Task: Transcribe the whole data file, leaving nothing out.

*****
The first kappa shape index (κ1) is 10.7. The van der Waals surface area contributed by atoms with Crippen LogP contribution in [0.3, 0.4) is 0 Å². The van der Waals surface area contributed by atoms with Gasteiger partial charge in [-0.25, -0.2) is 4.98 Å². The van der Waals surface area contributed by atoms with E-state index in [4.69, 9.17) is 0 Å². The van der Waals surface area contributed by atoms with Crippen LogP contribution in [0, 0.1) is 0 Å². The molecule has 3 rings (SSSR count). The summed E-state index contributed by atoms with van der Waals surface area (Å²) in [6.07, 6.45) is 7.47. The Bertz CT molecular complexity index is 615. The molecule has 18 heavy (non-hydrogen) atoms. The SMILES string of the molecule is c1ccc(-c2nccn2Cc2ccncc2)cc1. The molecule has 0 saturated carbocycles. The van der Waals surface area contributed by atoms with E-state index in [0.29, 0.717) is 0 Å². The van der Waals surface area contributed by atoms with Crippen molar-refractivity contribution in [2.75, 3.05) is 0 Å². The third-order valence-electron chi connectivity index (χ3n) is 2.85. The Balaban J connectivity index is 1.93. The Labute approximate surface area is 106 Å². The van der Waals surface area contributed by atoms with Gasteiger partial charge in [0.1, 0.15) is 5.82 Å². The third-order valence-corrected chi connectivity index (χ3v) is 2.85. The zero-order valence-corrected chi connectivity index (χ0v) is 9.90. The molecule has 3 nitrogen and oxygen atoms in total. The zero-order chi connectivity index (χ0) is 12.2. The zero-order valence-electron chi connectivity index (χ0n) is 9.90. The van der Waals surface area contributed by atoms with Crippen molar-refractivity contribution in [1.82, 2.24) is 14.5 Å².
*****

The first kappa shape index (κ1) is 10.7. The van der Waals surface area contributed by atoms with Crippen LogP contribution in [0.3, 0.4) is 0 Å². The van der Waals surface area contributed by atoms with Gasteiger partial charge in [-0.25, -0.2) is 4.98 Å². The van der Waals surface area contributed by atoms with E-state index in [4.69, 9.17) is 0 Å². The van der Waals surface area contributed by atoms with Crippen LogP contribution in [0, 0.1) is 0 Å². The molecule has 3 rings (SSSR count). The summed E-state index contributed by atoms with van der Waals surface area (Å²) in [6.07, 6.45) is 7.47. The Bertz CT molecular complexity index is 615. The molecule has 18 heavy (non-hydrogen) atoms. The SMILES string of the molecule is c1ccc(-c2nccn2Cc2ccncc2)cc1. The molecule has 0 saturated carbocycles. The van der Waals surface area contributed by atoms with E-state index in [0.29, 0.717) is 0 Å². The van der Waals surface area contributed by atoms with Crippen molar-refractivity contribution in [2.75, 3.05) is 0 Å². The third-order valence-electron chi connectivity index (χ3n) is 2.85. The Balaban J connectivity index is 1.93. The Labute approximate surface area is 106 Å². The van der Waals surface area contributed by atoms with Gasteiger partial charge in [0.1, 0.15) is 5.82 Å². The third-order valence-corrected chi connectivity index (χ3v) is 2.85. The zero-order valence-corrected chi connectivity index (χ0v) is 9.90. The molecule has 3 nitrogen and oxygen atoms in total. The zero-order chi connectivity index (χ0) is 12.2. The zero-order valence-electron chi connectivity index (χ0n) is 9.90. The van der Waals surface area contributed by atoms with Crippen molar-refractivity contribution in [1.82, 2.24) is 14.5 Å².